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Oh the humanity! Dozens of Fiat Topolinos seized by Italian customs

Just weeks after Alfa was forced to bin the Milano, Fiat is now in trouble with authorities in Italy

Published: 22 May 2024

Won’t someone think of the Topolinos? Reports emerging from Italy say dozens of examples of the ultra-cute quadricycle have been impounded by Italian customs… because they’ve supposedly broken the same rules that forced Alfa Romeo to hastily rename the Milano SUV last month. Oops.

Apparently the authorities didn’t like the microscopic Italian Tricolore just beneath the wing mirrors because it suggests the Topolino is built in Italy, when it’s actually assembled in Morocco. That’s a big no-no under Italian law.

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However, Fiat argues the Topolino complies with the rules because it was originally designed in Turin. Remember, it’s a rehash of the Citroen Ami but with much, much more agreeable styling.

Back in April, Alfa - another Stellantis-owned brand - agreed “in the spirit of promoting mutual understanding” to drop ‘Milano’ in favour of ‘Junior’ just five days after the car was unveiled. All because a government official kicked up a fuss about it being built in Poland.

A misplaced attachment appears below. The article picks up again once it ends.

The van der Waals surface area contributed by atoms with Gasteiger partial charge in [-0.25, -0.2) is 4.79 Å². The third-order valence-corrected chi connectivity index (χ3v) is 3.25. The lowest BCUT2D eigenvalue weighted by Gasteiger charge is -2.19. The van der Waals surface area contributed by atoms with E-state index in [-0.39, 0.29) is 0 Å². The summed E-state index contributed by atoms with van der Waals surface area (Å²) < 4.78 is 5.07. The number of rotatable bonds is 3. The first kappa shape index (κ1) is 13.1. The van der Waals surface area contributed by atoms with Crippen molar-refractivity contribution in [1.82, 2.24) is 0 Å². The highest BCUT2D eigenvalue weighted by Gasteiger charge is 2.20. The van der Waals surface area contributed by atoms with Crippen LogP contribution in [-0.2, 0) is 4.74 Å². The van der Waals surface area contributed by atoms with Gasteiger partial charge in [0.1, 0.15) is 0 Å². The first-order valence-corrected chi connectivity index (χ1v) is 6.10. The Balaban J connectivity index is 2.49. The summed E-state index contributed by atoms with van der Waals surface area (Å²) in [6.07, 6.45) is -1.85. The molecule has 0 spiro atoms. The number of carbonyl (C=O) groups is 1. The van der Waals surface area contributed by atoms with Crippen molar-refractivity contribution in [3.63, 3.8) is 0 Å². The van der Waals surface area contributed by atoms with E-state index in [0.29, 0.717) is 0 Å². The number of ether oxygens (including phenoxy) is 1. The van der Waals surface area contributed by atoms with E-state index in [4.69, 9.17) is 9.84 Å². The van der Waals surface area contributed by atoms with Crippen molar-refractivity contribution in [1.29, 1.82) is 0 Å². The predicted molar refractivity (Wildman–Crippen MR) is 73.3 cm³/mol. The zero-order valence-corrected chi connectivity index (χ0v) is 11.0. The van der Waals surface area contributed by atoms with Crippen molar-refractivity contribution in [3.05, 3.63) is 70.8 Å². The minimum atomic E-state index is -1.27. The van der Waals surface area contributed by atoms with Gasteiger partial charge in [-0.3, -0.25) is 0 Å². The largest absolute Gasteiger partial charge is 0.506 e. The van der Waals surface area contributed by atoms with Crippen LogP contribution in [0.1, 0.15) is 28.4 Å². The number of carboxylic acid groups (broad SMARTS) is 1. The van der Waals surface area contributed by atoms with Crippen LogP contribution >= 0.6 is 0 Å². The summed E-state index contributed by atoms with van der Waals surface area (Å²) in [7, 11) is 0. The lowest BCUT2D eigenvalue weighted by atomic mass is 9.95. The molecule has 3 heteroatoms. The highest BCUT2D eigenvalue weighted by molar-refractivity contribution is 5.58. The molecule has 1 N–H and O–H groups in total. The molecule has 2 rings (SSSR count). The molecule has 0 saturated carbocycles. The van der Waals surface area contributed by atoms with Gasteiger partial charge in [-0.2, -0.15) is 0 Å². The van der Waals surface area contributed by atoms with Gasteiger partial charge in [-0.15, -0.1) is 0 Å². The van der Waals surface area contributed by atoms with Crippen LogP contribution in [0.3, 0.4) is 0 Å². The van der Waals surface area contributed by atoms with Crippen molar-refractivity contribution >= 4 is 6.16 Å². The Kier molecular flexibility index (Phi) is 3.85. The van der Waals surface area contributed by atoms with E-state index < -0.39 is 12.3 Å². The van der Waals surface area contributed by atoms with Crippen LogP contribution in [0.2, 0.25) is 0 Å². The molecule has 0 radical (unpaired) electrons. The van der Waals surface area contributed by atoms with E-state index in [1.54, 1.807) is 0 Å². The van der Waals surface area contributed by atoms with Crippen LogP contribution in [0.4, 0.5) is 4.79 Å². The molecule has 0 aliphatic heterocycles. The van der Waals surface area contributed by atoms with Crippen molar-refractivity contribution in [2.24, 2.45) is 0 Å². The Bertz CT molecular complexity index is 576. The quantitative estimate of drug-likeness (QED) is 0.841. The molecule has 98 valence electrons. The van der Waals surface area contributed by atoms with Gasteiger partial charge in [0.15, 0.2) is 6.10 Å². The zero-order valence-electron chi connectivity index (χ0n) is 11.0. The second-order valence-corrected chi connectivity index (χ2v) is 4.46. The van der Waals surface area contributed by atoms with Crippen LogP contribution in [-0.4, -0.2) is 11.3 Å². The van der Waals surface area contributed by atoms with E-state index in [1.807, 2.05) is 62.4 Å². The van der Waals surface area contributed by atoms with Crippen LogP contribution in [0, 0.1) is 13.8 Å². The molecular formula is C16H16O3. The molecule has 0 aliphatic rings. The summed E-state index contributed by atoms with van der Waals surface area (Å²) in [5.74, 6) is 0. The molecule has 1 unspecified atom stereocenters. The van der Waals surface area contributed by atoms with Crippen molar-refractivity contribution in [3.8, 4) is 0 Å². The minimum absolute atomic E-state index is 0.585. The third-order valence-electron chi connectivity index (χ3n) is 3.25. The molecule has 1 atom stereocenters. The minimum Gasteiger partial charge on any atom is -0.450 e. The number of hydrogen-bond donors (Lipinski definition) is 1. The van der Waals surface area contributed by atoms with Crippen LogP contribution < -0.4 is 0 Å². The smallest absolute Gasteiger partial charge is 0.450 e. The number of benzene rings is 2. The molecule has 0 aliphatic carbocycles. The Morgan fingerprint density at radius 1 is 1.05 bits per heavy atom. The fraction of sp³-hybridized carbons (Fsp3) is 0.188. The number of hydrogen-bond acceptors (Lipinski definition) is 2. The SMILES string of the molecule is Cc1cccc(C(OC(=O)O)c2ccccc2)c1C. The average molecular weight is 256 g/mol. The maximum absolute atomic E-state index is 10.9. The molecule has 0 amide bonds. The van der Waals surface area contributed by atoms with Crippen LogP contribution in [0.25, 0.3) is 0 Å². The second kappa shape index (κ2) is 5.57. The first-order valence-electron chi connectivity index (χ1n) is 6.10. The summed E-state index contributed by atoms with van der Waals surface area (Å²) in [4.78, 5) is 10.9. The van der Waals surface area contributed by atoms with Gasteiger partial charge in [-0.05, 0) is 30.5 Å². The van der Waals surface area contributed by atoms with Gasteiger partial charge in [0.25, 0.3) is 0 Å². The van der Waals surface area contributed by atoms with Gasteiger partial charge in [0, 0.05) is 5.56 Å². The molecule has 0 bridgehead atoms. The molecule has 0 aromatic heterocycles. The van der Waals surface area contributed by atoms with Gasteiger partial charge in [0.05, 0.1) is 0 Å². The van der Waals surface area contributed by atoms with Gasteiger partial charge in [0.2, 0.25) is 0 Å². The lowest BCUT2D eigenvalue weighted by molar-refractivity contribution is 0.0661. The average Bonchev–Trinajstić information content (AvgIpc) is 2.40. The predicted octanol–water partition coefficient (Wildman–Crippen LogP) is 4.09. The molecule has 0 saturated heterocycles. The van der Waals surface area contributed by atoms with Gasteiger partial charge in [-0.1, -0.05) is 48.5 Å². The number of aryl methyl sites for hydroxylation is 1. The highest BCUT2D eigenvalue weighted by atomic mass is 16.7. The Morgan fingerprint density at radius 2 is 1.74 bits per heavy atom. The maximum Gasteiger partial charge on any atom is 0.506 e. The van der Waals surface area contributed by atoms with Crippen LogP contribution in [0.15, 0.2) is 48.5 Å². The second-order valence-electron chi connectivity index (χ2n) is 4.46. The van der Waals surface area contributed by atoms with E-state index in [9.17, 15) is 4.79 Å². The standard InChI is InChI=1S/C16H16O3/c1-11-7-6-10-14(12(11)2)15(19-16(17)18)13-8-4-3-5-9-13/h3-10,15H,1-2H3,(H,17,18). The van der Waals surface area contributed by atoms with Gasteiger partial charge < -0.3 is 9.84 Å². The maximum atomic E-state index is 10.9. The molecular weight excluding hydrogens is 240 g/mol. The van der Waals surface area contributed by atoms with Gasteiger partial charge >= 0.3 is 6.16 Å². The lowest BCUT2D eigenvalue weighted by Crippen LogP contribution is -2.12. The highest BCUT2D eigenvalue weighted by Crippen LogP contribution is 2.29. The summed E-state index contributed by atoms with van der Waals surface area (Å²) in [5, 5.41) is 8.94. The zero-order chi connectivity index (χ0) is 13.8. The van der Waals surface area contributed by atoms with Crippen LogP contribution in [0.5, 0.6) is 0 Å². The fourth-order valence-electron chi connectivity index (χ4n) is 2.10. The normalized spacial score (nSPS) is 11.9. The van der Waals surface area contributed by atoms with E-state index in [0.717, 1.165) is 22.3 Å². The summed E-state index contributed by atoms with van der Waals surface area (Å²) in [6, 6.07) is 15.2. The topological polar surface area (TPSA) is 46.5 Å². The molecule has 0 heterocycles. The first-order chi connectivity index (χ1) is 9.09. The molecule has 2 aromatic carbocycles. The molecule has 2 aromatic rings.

Sounds like there’s still work to be done on the whole ‘mutual understanding’ thing.

“The Customs and Monopolies Agency and the Guardia di Finanza seized some Topolino cars at the port of Livorno, which were being imported from Morocco,” said Stellantis in a statement. “This was done because it was believed that a small sticker bearing the colours of the Italian flag affixed to the doors, could constitute a false indication of the origin of the goods. The design of the new Topolino fully originated at the Fiat Style Centre in Turin, but even so Fiat has always been clear in its communication regarding country of production.

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“Therefore, Fiat believes that it has operated in full compliance with regulations, communicating the country of production of the Topolino in a fully transparent manner and without any deceptive intent towards consumers.

“To resolve any issues, it was decided to intervene on the impounded vehicles and remove the small stickers, subject to the approval of the authorities. This issue was unexpected but follows the Alfa Romeo new model name changing to Junior for similar reasons.

“Stellantis is proud of its Italian brands, which are promoted across the world with passion, together with the great 'Dolce Vita' spirit."

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